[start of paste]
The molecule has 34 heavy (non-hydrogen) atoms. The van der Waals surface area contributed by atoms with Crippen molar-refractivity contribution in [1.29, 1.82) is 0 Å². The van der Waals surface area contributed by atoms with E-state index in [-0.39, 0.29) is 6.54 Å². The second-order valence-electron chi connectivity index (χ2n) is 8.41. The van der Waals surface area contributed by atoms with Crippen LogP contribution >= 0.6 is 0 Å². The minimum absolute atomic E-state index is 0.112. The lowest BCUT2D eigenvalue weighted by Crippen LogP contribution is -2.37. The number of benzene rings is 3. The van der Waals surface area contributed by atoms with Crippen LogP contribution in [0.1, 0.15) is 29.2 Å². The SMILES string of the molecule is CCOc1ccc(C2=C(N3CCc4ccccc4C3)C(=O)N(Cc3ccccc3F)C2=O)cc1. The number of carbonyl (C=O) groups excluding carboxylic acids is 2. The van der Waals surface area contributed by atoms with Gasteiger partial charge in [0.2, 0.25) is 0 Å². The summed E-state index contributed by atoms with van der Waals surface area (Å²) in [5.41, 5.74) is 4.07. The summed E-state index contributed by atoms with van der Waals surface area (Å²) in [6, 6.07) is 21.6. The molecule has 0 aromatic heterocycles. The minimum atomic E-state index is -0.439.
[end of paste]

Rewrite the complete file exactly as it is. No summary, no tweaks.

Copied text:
The molecule has 34 heavy (non-hydrogen) atoms. The van der Waals surface area contributed by atoms with Crippen molar-refractivity contribution in [1.29, 1.82) is 0 Å². The van der Waals surface area contributed by atoms with E-state index in [-0.39, 0.29) is 6.54 Å². The second-order valence-electron chi connectivity index (χ2n) is 8.41. The van der Waals surface area contributed by atoms with Crippen LogP contribution >= 0.6 is 0 Å². The minimum absolute atomic E-state index is 0.112. The lowest BCUT2D eigenvalue weighted by Crippen LogP contribution is -2.37. The number of benzene rings is 3. The van der Waals surface area contributed by atoms with Crippen LogP contribution in [0.1, 0.15) is 29.2 Å². The SMILES string of the molecule is CCOc1ccc(C2=C(N3CCc4ccccc4C3)C(=O)N(Cc3ccccc3F)C2=O)cc1. The number of carbonyl (C=O) groups excluding carboxylic acids is 2. The van der Waals surface area contributed by atoms with Gasteiger partial charge in [0.2, 0.25) is 0 Å². The summed E-state index contributed by atoms with van der Waals surface area (Å²) in [5.41, 5.74) is 4.07. The summed E-state index contributed by atoms with van der Waals surface area (Å²) in [6, 6.07) is 21.6. The molecule has 0 aromatic heterocycles. The minimum atomic E-state index is -0.439.